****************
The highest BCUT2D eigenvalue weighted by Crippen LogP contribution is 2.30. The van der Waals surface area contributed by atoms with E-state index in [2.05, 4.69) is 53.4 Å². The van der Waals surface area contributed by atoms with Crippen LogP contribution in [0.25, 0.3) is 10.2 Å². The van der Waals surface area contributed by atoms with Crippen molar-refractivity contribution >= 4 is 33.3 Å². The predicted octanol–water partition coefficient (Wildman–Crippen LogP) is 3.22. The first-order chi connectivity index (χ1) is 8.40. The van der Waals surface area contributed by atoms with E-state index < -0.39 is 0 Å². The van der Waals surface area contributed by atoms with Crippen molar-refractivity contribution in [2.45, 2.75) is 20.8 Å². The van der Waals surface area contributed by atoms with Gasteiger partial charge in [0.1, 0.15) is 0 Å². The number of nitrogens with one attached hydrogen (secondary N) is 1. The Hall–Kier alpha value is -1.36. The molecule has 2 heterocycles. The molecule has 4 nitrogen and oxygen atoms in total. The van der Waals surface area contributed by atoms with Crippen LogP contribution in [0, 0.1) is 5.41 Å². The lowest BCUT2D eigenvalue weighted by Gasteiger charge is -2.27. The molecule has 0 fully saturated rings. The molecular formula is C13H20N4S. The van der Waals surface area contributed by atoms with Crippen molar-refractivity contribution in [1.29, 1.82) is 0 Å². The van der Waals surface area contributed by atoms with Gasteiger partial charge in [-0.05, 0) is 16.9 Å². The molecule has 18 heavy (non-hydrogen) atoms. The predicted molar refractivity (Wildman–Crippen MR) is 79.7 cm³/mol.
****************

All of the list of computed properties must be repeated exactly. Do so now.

The highest BCUT2D eigenvalue weighted by Crippen LogP contribution is 2.30. The van der Waals surface area contributed by atoms with E-state index in [2.05, 4.69) is 53.4 Å². The van der Waals surface area contributed by atoms with Crippen LogP contribution in [0.25, 0.3) is 10.2 Å². The van der Waals surface area contributed by atoms with Crippen molar-refractivity contribution >= 4 is 33.3 Å². The predicted octanol–water partition coefficient (Wildman–Crippen LogP) is 3.22. The first-order chi connectivity index (χ1) is 8.40. The van der Waals surface area contributed by atoms with E-state index < -0.39 is 0 Å². The van der Waals surface area contributed by atoms with Crippen molar-refractivity contribution in [2.45, 2.75) is 20.8 Å². The van der Waals surface area contributed by atoms with Gasteiger partial charge in [0.1, 0.15) is 0 Å². The number of nitrogens with one attached hydrogen (secondary N) is 1. The Hall–Kier alpha value is -1.36. The molecule has 2 heterocycles. The molecule has 4 nitrogen and oxygen atoms in total. The van der Waals surface area contributed by atoms with Crippen LogP contribution in [0, 0.1) is 5.41 Å². The lowest BCUT2D eigenvalue weighted by Gasteiger charge is -2.27. The molecule has 0 fully saturated rings. The molecular formula is C13H20N4S. The van der Waals surface area contributed by atoms with Crippen molar-refractivity contribution in [1.29, 1.82) is 0 Å². The van der Waals surface area contributed by atoms with Gasteiger partial charge in [-0.05, 0) is 16.9 Å². The molecule has 18 heavy (non-hydrogen) atoms. The predicted molar refractivity (Wildman–Crippen MR) is 79.7 cm³/mol.